Murphy: Didn't get 'chance to be me' in 1st year

Interim skipper won't be considered for managerial role next season

Murphy: Didn't get 'chance to be me' in 1st year

LOS ANGELES -- At some point next week, Padres general manager A.J. Preller and his baseball operations staff will discuss the most imminent order of business that awaits them this offseason: deciding on a manager for 2016.

Pat Murphy, the team's interim manager since June 16, won't be a part of that conversation.

After Sunday's 6-3 loss to the Dodgers, the team announced that Murphy would not return in the same capacity.

Murphy, who finished his tenure with the Padres with a 42-54 record, had said as recently as late last week that he wanted to return. Last week, he talked about the challenges of serving as the interim manager -- and the biggest regret he had about the entire experience.

"I'm grateful for the opportunity to have experienced this, but at the same time, the competitor in me wishes that I could have had more impact at a deeper level in how we play, the mentality."

Part of this, of course, had to do with when Murphy arrived. He wasn't already on the staff, as he was managing Triple-A El Paso. So, in a sense, he parachuted into a difficult position.

Not in just taking over a team that had already fallen short of expectations, but also replacing a well-respected manager in Bud Black. The Padres were just 16-23 in the first 39 games that Murphy managed.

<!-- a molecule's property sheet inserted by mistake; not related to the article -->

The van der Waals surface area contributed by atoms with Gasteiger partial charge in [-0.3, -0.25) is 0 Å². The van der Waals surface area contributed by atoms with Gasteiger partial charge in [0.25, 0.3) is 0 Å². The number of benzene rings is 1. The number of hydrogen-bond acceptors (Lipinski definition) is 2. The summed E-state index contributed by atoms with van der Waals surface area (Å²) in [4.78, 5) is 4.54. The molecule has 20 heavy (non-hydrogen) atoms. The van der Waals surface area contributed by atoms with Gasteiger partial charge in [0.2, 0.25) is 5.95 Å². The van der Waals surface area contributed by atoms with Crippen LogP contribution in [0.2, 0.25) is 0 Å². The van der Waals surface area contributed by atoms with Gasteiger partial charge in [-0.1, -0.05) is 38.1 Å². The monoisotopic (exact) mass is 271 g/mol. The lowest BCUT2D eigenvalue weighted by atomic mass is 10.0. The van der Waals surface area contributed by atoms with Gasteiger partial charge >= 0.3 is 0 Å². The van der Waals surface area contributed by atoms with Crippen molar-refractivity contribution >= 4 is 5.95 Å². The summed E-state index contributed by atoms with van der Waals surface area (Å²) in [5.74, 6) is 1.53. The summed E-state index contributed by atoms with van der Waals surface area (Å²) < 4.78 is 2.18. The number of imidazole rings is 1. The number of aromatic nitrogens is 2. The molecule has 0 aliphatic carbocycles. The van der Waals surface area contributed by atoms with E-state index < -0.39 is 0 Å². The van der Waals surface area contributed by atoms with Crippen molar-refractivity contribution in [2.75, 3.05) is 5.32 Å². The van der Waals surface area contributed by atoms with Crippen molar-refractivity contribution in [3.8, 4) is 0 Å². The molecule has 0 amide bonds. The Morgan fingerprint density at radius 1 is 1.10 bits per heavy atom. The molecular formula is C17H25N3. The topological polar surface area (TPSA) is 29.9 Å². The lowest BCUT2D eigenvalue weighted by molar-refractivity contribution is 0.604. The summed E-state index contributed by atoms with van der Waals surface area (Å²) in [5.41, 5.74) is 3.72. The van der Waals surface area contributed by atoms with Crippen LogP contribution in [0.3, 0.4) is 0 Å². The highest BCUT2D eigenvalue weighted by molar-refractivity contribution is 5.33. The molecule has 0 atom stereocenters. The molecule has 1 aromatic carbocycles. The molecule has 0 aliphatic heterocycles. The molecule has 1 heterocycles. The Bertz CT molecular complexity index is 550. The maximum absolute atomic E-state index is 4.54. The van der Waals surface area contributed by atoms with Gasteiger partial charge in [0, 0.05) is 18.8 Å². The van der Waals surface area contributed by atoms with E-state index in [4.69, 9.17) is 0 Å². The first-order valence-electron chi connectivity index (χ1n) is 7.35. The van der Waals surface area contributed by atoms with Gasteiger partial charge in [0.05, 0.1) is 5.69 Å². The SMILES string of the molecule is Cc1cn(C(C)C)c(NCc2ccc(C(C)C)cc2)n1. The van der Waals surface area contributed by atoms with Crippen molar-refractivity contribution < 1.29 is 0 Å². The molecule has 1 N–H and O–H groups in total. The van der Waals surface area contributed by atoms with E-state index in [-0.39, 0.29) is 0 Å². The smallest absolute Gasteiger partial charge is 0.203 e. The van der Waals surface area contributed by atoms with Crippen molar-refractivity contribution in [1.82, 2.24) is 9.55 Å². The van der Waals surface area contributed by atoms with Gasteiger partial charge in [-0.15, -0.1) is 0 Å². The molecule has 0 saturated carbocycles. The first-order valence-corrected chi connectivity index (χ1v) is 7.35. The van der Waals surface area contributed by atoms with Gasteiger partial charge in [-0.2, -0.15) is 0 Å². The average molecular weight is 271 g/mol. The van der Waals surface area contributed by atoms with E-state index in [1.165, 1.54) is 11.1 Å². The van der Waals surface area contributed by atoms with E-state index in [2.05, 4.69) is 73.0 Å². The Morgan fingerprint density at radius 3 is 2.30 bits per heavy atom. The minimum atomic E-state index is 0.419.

And though Murphy had already managed some of the players on the roster in the Minor Leagues, he found it problematic to come in and put his stamp on a mostly veteran group from the first day.

"It was just such a shock and so new, and by then they were so ingrained in what they were doing and I didn't build that trust up yet to change things the way I wanted to," Murphy said. "I believe managing is about dealing with people ... helping people find their better self."

To be sure, this was much different than managing in the Minor Leagues, Murphy said.

"The game is so much different, the players are so much different. ... Their needs, what they think about, what their lives are about," Murphy said.

In the end, Murphy isn't sure the outcome of the Padres season might have been much different had he managed the team since the start of Spring Training. But he would like to think it would have made some difference.

"With the injuries and the newness of the players [playing] together, I don't think it would have changed the outcome that much," Murphy said. "But it might have moved the needle a little more."

Corey Brock is a reporter for MLB.com. Keep track of @FollowThePadres on Twitter and listen to his podcast. This story was not subject to the approval of Major League Baseball or its clubs.